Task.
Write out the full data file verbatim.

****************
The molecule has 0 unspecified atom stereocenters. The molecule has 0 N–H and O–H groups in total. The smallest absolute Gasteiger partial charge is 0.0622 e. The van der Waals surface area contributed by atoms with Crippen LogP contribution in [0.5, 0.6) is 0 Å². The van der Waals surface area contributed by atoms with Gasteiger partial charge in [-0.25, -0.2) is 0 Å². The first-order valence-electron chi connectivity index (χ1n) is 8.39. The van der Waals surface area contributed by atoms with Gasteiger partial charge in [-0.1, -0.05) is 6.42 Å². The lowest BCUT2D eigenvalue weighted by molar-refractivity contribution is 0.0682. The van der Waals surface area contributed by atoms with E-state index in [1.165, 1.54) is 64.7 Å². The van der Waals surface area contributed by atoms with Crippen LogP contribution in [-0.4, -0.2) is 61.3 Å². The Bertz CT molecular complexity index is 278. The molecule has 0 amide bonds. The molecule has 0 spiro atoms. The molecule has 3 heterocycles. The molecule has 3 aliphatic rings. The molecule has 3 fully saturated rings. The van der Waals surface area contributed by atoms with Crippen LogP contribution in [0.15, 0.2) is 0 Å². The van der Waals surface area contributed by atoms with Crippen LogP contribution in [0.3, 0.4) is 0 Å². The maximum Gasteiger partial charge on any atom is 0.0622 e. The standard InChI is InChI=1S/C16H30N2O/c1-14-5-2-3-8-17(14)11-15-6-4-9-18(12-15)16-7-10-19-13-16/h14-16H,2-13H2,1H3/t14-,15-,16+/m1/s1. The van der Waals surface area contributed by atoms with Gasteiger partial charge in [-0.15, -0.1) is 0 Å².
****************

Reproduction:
The molecule has 0 unspecified atom stereocenters. The molecule has 0 N–H and O–H groups in total. The smallest absolute Gasteiger partial charge is 0.0622 e. The van der Waals surface area contributed by atoms with Crippen LogP contribution in [0.5, 0.6) is 0 Å². The van der Waals surface area contributed by atoms with Gasteiger partial charge in [-0.25, -0.2) is 0 Å². The first-order valence-electron chi connectivity index (χ1n) is 8.39. The van der Waals surface area contributed by atoms with Gasteiger partial charge in [-0.1, -0.05) is 6.42 Å². The lowest BCUT2D eigenvalue weighted by molar-refractivity contribution is 0.0682. The van der Waals surface area contributed by atoms with E-state index in [1.165, 1.54) is 64.7 Å². The van der Waals surface area contributed by atoms with Crippen LogP contribution in [-0.4, -0.2) is 61.3 Å². The Bertz CT molecular complexity index is 278. The molecule has 0 amide bonds. The molecule has 0 spiro atoms. The molecule has 3 heterocycles. The molecule has 3 aliphatic rings. The molecule has 3 fully saturated rings. The van der Waals surface area contributed by atoms with Crippen LogP contribution in [0.15, 0.2) is 0 Å². The van der Waals surface area contributed by atoms with Crippen LogP contribution in [0.3, 0.4) is 0 Å². The maximum Gasteiger partial charge on any atom is 0.0622 e. The standard InChI is InChI=1S/C16H30N2O/c1-14-5-2-3-8-17(14)11-15-6-4-9-18(12-15)16-7-10-19-13-16/h14-16H,2-13H2,1H3/t14-,15-,16+/m1/s1. The van der Waals surface area contributed by atoms with Gasteiger partial charge in [-0.15, -0.1) is 0 Å².